Connect with us

#Current Affairs

Stop Using The Word “Terrorism”| Culture As An Antidote To Bigotry And Fear




Do Muslims perpetrate the vast majority of terrorist attacks around the globe?

Pull most people aside on the side of the road and they’ll either explicitly respond with a ‘yes’ to that question, or if they’re politically correct, will give some wishy-washy response to cover up the answer they consider to be true.

Whether you like it or not, that is the answer now ingrained as an indisputable fact in the collective Western psyche. How so? This is because in current colloquial use, the word terrorism has effectively been defined to be acts of violence committed by Muslims against non-Muslims. More generally, in Noam Chomsky’s words, it describes ‘their’ violence against ‘us’, not ‘ours’ against ‘them’. Ergo, by definition all terrorist acts are committed by Muslims.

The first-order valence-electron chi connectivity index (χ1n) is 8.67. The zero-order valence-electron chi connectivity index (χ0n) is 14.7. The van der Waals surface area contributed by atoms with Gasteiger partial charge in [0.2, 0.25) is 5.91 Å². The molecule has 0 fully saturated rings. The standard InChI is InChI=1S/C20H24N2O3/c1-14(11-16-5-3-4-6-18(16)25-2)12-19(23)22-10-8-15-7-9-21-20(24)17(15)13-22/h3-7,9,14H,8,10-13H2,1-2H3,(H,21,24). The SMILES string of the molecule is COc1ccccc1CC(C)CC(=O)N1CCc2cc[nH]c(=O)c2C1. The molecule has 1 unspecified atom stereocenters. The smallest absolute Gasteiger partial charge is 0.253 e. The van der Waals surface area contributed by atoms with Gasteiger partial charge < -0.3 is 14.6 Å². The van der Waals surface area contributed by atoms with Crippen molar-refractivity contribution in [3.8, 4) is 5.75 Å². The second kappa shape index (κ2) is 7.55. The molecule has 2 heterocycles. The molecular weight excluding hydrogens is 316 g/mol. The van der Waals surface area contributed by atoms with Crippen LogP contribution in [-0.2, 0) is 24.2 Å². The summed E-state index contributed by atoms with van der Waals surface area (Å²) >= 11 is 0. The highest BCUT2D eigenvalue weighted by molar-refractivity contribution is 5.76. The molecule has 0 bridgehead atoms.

I don’t mean to say this as a cynical remark; I am trying to point out a linguistic reality that we haven’t quite come to terms with yet. It’s time we stop constantly complaining about the hypocritical use of the term by media outlets; it’s a lost battle and we’re better off employing other strategies. For starters, that means to avoid using the term and replacing it more descriptive words such as ‘political violence’ or ‘indiscriminate killing’. ‘Terrorism’ is a propaganda term used with the intent of spreading fear and advancing political agendas; by simply using the term we are unintentionally helping advance those goals.